Debate over the Draft
The draft, in the United States and elsewhere, is based on the understanding that military service is an obligation of (male) citizenship. At the same time, despite America’s reliance on the draft from 1940 until 1973 (with a brief return to an all-volunteer force in the late 1940s), universal military service was not a reality. The nation depended, instead, on a selective service system that, as the name indicates, was selective rather than universal in scope. The military classified men according to their physical, mental, and psychological ability to serve. Those standards changed over time, but many young men were deemed unacceptable for military service, even during major wars. The nation also relied on the selective service system to strengthen other forms of national security—exempting those in occupations deemed “critical,” whether farmers or aerospace engineers—and to support certain cultural values, such as emphasizing the importance of parenthood by exempting fathers who were otherwise qualified to serve. During the Vietnam War, especially before the adoption of the lottery system in December 1969, working-class men were much more likely to be drafted than their middle-class and wealthy peers, who were more likely to have college or graduate school deferments or to find a sympathetic physician who would assist them in obtaining a 4F, or ineligible, draft classification.
During the 1968 presidential election, the Republican candidate Richard M. Nixon proposed ending the draft as soon as practicable. In the midst of an unpopular war, with many Americans believing the draft system unfair, he found much support for his proposal. Opposition to the draft created strange bedfellows, as people with very different political views came together to support an all-volunteer force. Some Americans, however, worried that an all-volunteer force would not solve the problems with the system.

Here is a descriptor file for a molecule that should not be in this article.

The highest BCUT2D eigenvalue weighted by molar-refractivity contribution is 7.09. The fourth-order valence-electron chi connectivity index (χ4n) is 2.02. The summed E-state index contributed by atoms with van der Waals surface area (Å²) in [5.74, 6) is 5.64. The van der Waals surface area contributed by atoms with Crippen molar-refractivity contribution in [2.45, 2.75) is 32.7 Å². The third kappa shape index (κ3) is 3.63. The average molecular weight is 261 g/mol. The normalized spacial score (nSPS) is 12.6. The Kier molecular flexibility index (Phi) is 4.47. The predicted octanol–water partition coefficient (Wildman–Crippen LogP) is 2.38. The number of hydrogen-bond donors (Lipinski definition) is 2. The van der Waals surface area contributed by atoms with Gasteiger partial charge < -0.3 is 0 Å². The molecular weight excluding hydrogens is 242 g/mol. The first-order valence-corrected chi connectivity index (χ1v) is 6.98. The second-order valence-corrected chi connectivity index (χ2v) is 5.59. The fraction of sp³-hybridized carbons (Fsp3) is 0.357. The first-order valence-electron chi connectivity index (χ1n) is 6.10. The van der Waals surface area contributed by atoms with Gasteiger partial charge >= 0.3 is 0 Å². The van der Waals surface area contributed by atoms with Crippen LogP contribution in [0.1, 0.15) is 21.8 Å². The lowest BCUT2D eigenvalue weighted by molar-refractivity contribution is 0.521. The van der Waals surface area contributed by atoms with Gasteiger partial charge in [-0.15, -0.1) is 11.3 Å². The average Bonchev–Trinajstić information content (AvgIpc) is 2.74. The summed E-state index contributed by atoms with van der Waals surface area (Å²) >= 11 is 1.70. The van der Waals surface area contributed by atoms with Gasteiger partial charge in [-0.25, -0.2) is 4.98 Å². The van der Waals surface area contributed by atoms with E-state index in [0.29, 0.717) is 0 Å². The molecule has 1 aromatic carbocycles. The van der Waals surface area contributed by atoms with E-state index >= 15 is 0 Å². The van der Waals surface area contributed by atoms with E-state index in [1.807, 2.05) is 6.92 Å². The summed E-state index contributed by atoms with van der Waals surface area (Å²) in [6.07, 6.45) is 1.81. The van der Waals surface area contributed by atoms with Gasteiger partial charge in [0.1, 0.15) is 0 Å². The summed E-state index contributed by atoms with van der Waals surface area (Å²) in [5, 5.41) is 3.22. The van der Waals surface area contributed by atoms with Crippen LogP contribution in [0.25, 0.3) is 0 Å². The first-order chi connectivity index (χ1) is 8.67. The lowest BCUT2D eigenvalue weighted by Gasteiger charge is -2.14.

- After reading the documents for this exercise, how would you describe the debate over the draft versus the all-volunteer force? What was the best case each side could make? Did they considered each other’s objections?
- The debate over the draft was very important to young Americans. Why do both the conservative Young Americans for Freedom and the left-leaning National Student Association support the move to an all-volunteer force? How do their reasons differ?
- Senator Edmund S. Muskie, in “The Draft: What Are the Alternatives?” (1969), argued that an administration might find it easier to go to war with an all-volunteer force than if it had to rely on the draft. Why? What do you think?
- If you had to design a selective service system that would draft Americans for military service in a war that required about 200,000 new enlisted troops a year, how would the system function? What national needs or values would you have to take into account? What military needs would be most important? Would anyone be exempt or deferred? On what grounds (age, for example)? Is it possible to design a fair system?
A. Richard M. Nixon, “The All-Volunteer Armed Force,” CBS radio address, October 17, 1968
B. Randall Cornell Teague, Young Americans for Freedom, “Why ‘Conservative’ Students Support an All-Volunteer Military,” statement to the President’s commission on the all-volunteer force, September 29, 1969
C. Jim Sutton, United States National Student Association, statement to the president’s commission on the all-volunteer force, September 29, 1969
D. Edmund S. Muskie, “The Draft: What Are the Alternatives?” February 17, 1969